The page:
It took forever to edit these photos. The actual shooting and capturing the event at hand is the fun part. However, when you’ve somehow managed to take over 900 photos over the course of a weekend festival, it understandably seems a bit intimidating, but at some point photos have to be looked at, edited and so on. There are two things off the top of my head I can say about the 2012 edition of the Afro-Punk Festival – the artists I caught were fantastic and there were many highlights (and I’ll get into that later) but there were some nagging issues that revealed a frustrating lack of organization.
Let me give you a couple of examples: They had an artist who somehow flaked and part of that set was spent bullshitting to fill time, and people were getting a little impatient. Gym Class Heroes were scheduled to appear but because of the hospitalization of one of the members. This thing happens and it’s unfortunate for the band and for their fans but it wasn’t announced by anyone at the festival until that day, when it was announced that Janelle Monae would be playing a longer set. There was also annoying issues with press credentials – the organizers decided to change things at the last minute without informing people. But beyond that, there were many highlights – more highlights than imaginable. Ninjasonik were reliably raunchy and rowdy. And it was fun to watch people moshing hardcore during their set. I caught about half of Sinkane’s set and they had a smooth, funky Afrobeat inspired sound reminiscent of Cochelum Gastelum. Oxymorrons had an infectiously high energy, big beat conscious hip hop set – the same can be said of DJ Roofeo’s DJ set. Cerebral Ballzy played a set of thrashing New York hardcore punk – and interestingly, they’ve gotten better live with each time I’ve seen them. Supersonics had a raunchy set of hip hop reminiscent of the 2 Live Crew and the big bass of Miami. Das Racist were the comic relief of the night, with songs about getting high and other ridiculous topics, and in some way they reminded me a lot of the Beastie Boys. But Erykah Badu was incredible. She’s a larger than life personality whose soul sound harkens back to the conscious soul sound of the 70s while being somewhat indescribable – at times she’s unlike anything you would have heard in recent memory.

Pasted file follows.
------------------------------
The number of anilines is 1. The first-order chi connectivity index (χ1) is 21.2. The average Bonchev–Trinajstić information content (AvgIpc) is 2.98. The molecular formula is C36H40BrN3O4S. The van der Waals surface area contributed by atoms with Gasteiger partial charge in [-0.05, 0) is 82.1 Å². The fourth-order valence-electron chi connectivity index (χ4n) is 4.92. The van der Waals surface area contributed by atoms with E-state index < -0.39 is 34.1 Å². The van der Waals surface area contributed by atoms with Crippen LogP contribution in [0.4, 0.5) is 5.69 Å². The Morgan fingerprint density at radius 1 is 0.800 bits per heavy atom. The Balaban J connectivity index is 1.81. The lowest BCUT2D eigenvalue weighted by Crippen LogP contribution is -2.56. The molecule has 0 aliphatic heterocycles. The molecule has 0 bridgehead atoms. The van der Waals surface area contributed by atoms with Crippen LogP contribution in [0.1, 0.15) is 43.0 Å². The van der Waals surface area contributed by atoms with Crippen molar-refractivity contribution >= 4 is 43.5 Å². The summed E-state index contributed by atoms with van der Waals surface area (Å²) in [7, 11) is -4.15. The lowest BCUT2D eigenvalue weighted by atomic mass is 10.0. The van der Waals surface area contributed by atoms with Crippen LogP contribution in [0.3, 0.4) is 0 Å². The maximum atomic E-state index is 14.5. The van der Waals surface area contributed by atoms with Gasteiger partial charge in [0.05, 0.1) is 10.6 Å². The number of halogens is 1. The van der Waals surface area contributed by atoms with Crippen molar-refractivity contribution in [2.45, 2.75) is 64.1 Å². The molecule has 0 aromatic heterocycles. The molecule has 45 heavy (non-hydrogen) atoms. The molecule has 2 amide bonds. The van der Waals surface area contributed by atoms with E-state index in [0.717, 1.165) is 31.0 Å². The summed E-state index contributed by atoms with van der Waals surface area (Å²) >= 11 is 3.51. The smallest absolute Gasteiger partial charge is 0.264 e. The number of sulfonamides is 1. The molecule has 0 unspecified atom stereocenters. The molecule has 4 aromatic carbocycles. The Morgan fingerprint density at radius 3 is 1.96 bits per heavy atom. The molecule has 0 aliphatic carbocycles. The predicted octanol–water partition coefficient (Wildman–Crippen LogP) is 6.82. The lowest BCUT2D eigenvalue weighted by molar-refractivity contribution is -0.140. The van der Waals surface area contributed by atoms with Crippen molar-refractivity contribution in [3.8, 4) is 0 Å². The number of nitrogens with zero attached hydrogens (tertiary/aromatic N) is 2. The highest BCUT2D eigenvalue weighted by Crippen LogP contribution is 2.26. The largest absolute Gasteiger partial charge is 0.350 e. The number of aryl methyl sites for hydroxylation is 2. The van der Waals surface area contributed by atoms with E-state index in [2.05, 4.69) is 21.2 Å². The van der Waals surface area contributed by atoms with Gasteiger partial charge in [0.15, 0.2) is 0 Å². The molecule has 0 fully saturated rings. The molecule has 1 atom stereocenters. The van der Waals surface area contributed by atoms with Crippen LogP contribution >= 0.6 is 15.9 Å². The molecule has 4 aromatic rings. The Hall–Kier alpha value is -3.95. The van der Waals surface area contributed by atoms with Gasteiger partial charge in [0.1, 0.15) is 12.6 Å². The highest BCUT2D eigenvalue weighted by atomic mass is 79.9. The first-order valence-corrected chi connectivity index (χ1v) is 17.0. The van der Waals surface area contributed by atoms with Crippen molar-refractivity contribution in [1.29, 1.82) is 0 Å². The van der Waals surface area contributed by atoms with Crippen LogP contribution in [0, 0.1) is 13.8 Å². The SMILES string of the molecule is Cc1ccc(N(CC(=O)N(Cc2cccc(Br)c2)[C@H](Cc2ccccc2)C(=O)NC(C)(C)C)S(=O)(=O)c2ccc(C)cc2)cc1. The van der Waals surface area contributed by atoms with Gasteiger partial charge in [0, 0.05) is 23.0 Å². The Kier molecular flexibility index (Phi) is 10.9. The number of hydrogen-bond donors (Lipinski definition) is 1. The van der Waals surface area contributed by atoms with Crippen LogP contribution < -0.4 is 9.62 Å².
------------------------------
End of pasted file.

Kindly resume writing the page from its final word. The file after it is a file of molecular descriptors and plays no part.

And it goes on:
Not only were all of the acts I caught on day 1 were ncredible, they also managed to show the diversity of the modern Black experience in a way that’s more realistic than anything the media portrays …
A couple of the several graffiti artists invited to paint, and their work was incredible.
This guy was dancing and had some moves that I could surely borrow.
Ninjasonik’s set was at the skate park, and I caught this skater shredding it right as the hip hop group’s set was beginning.
Some of the crowd moshing hard, and it was incredible to watch.
These two girls were signing along to Ninjasonik’s “Somebody Gonna Get Pregnant,” and it was hilariously inappropriate.
Yet another skater shredding on a half pipe.
Some of the amazing artwork by local graffiti artists.
The festival’s emcee in a rather interesting outfit to say the least.
Some more of the festival’s great fans, getting into the afternoon’s events.
Kids moshing hard during Cerebral Ballzy’s incredible set.
I didn’t mention this earlier but many of the photos taking during Cerebral Ballzy’s set were taken from the stage. And seeing people mosh like that from the stage is an incredible experience.
This woman was really into Cerebal Ballzy’s set.
Yes, the mighty Mos Def showed up for Erykah Badu’s set.
For these photos and the rest of the photos from this day of music, check out the Flickr set here: